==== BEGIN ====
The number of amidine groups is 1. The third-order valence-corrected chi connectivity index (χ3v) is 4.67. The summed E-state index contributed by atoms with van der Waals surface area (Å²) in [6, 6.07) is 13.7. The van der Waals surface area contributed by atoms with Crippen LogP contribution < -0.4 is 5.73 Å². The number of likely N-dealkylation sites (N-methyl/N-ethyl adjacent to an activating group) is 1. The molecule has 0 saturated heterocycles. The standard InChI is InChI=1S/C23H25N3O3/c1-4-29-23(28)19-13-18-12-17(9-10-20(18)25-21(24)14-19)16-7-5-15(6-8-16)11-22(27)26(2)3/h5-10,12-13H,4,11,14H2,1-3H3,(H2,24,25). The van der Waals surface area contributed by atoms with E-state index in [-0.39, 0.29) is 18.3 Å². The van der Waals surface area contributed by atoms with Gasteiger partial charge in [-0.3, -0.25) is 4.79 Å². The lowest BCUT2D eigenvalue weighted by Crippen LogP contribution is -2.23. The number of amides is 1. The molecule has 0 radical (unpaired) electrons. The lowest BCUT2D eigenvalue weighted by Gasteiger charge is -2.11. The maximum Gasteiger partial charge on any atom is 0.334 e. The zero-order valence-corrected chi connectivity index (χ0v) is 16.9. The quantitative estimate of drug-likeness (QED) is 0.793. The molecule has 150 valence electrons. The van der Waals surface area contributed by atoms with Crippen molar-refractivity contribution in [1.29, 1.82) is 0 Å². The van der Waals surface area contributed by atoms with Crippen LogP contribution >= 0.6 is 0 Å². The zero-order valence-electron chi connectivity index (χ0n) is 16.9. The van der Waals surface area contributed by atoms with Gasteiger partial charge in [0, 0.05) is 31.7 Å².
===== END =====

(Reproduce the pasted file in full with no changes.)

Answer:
The number of amidine groups is 1. The third-order valence-corrected chi connectivity index (χ3v) is 4.67. The summed E-state index contributed by atoms with van der Waals surface area (Å²) in [6, 6.07) is 13.7. The van der Waals surface area contributed by atoms with Crippen LogP contribution < -0.4 is 5.73 Å². The number of likely N-dealkylation sites (N-methyl/N-ethyl adjacent to an activating group) is 1. The molecule has 0 saturated heterocycles. The standard InChI is InChI=1S/C23H25N3O3/c1-4-29-23(28)19-13-18-12-17(9-10-20(18)25-21(24)14-19)16-7-5-15(6-8-16)11-22(27)26(2)3/h5-10,12-13H,4,11,14H2,1-3H3,(H2,24,25). The van der Waals surface area contributed by atoms with E-state index in [-0.39, 0.29) is 18.3 Å². The van der Waals surface area contributed by atoms with Gasteiger partial charge in [-0.3, -0.25) is 4.79 Å². The lowest BCUT2D eigenvalue weighted by Crippen LogP contribution is -2.23. The number of amides is 1. The molecule has 0 radical (unpaired) electrons. The lowest BCUT2D eigenvalue weighted by Gasteiger charge is -2.11. The maximum Gasteiger partial charge on any atom is 0.334 e. The zero-order valence-corrected chi connectivity index (χ0v) is 16.9. The quantitative estimate of drug-likeness (QED) is 0.793. The molecule has 150 valence electrons. The van der Waals surface area contributed by atoms with Crippen molar-refractivity contribution in [1.29, 1.82) is 0 Å². The van der Waals surface area contributed by atoms with Crippen LogP contribution >= 0.6 is 0 Å². The zero-order valence-electron chi connectivity index (χ0n) is 16.9. The van der Waals surface area contributed by atoms with Gasteiger partial charge in [0, 0.05) is 31.7 Å².